Boréas replaces smartphone buttons with haptics

January 09, 2019 //By Julien Happich
Boréas replaces smartphone buttons with haptics
In order to promote its ultra-low-power piezoelectric (piezo) drivers, haptics provider Boréas Technologies is demonstrating a buttonless smartphone at CES, replacing the smartphone’s mechanical volume and power buttons with two piezo actuators next to the frame.

The actuators are driven by the BOS1901 piezoelectric driver IC to create high definition haptic feedback effects which the company says delivers more sophisticated tactile feedback than today's push-button user interfaces. “Even today’s highest-end smartphones have just one haptic engine that shakes the whole phone when you push a button", explains Simon Chaput, founder and CEO, Boréas Technologies, referring to eccentric rotating mass actuators.

"This rudimentary implementation gates designers’ ability to improve the phone’s user interface” the CEO says. “SmartClik, on the other hand, uses Boréas’ piezo chip technology to transform haptic-feedback design. Each ‘piezo button’ becomes a localized haptic engine that supports area-specific tactile effects. Because it is software-programmable, SmartClik gives UI designers more versatility. Designers can customize localized haptic feedback for different applications, making gameplay and taking photos feel more realistic.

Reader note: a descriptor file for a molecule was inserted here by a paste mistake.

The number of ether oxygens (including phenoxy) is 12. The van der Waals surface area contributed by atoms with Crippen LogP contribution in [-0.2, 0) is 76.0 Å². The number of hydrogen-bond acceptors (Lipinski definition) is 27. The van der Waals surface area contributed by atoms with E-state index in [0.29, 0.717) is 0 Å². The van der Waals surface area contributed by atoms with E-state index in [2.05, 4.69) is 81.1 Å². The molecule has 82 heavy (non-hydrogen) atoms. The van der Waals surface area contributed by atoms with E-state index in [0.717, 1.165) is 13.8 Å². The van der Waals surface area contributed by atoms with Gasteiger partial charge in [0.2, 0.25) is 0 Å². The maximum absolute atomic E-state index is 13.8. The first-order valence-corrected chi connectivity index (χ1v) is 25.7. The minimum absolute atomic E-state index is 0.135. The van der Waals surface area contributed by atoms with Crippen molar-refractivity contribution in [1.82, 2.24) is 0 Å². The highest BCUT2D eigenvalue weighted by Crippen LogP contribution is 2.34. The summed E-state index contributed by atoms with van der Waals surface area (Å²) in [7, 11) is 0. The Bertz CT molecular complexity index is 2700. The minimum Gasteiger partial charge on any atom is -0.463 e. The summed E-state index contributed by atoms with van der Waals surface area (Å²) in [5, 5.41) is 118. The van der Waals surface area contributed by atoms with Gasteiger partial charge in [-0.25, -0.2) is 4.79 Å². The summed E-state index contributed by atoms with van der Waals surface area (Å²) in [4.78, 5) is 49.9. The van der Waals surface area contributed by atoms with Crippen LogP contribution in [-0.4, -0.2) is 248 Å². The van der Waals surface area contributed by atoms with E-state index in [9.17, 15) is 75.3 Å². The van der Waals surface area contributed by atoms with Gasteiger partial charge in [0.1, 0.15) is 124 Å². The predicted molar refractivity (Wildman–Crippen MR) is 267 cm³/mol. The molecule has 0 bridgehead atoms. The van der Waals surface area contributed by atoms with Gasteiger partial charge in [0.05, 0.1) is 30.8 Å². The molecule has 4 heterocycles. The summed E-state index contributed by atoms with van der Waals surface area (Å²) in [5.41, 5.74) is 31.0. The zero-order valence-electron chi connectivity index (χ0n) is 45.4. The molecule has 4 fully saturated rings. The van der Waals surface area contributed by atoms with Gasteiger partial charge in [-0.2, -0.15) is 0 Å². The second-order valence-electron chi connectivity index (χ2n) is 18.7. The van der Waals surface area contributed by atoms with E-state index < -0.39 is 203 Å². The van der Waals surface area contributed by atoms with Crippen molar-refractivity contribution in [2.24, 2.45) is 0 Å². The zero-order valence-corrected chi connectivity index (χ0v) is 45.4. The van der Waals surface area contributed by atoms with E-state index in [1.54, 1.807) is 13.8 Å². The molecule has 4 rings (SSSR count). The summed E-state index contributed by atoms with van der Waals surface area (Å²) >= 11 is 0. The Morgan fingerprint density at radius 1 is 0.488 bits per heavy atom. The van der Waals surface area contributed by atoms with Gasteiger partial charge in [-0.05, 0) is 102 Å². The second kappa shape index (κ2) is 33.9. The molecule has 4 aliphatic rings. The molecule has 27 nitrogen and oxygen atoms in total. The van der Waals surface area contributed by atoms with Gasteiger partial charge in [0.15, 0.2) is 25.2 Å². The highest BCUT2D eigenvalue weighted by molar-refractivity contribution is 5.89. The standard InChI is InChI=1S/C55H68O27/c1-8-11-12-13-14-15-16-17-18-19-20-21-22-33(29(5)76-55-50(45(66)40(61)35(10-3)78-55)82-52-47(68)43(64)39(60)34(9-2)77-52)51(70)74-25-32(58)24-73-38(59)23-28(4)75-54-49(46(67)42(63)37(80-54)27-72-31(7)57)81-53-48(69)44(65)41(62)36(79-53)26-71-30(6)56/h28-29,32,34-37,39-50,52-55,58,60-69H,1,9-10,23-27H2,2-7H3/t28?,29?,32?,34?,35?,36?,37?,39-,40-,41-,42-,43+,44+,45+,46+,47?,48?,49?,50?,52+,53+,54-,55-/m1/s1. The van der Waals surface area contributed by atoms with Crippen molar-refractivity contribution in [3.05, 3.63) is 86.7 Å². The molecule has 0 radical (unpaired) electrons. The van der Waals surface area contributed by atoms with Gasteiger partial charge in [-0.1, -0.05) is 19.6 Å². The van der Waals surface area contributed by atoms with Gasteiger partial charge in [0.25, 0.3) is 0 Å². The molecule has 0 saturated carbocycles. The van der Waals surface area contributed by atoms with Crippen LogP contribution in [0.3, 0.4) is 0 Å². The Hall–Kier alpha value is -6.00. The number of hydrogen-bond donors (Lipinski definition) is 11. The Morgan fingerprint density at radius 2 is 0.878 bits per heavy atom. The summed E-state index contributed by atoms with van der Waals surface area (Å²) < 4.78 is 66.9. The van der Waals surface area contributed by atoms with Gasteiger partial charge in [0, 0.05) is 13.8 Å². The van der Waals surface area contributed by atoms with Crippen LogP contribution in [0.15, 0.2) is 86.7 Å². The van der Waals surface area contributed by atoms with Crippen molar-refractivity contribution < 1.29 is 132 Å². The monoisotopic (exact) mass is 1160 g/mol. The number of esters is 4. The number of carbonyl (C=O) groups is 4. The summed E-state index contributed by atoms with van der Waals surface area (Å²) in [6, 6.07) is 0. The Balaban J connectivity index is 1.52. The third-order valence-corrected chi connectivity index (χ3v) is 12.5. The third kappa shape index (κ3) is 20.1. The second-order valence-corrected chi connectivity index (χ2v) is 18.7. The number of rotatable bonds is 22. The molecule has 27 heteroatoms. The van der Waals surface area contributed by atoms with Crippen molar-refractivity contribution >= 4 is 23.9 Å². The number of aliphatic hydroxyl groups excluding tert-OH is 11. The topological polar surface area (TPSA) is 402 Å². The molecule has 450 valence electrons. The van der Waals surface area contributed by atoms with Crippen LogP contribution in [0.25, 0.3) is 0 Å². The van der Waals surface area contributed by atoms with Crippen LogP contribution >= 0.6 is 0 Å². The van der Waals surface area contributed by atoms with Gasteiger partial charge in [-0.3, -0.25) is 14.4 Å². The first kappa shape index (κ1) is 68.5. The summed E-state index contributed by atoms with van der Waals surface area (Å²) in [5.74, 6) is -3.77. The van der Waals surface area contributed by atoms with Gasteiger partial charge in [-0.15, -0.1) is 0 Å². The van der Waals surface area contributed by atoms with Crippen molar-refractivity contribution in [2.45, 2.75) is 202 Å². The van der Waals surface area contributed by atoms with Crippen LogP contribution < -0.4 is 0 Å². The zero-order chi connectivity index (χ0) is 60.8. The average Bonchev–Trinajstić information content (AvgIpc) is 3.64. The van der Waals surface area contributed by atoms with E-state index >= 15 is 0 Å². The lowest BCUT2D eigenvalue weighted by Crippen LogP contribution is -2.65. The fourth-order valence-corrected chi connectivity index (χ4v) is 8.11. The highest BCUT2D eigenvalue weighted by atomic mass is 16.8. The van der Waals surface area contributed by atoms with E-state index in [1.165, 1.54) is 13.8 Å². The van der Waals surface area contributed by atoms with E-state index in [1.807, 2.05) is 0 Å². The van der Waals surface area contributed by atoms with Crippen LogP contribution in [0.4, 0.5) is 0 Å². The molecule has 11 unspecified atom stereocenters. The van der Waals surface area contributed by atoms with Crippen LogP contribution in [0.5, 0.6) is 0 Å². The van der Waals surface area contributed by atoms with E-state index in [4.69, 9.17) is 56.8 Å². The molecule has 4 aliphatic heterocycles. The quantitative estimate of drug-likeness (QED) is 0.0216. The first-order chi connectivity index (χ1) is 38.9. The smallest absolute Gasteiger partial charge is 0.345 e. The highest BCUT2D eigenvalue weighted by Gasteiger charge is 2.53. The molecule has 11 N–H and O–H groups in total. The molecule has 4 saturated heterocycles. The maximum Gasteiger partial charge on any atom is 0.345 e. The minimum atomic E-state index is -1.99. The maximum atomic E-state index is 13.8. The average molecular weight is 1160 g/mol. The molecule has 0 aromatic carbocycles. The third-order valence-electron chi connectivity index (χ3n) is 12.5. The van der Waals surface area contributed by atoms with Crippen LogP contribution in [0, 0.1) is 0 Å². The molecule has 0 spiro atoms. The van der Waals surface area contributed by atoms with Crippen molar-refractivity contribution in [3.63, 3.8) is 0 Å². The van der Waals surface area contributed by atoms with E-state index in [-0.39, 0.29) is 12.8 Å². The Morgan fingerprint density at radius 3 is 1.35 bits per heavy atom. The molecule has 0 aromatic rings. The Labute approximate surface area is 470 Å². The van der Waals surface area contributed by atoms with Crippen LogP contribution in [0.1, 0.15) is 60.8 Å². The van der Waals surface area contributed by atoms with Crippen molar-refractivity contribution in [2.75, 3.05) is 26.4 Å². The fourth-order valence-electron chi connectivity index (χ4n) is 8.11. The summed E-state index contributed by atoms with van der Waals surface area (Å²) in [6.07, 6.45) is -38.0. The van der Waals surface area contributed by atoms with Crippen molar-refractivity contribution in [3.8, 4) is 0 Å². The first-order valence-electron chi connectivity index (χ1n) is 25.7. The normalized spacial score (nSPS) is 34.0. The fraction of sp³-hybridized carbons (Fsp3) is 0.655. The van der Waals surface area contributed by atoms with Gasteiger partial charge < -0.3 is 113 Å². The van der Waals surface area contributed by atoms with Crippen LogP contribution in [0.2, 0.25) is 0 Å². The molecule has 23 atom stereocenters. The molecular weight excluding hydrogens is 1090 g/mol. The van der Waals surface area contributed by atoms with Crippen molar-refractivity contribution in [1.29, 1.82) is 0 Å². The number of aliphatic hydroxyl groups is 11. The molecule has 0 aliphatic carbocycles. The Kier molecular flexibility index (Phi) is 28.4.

“SmartClik technology is also highly power-efficient,” added Chaput. “It’s the first technology platform that meets the requirements of buttonless smartphones without draining the battery. It actually saves 10X power over competitive piezoelectric haptic feedback solutions while enabling true HD touch.”

Dubbed SmartClik, the buttonless proof-of-concept smartphone design demonstrated by Boréas supports the customization of button “feel” in software, allowing designers to change button usage from application to application to create a multi-purpose user interface for many different use cases.

Operating both ways, the company says that the SmartClik’s piezo actuators are sensitive enough to detect pressure right through the phone’s frame. This enables better industrial design in end devices, supporting a unibody of stainless steel, aluminium or glass with the piezo actuators hidden under the frame.

www.boreas.ca


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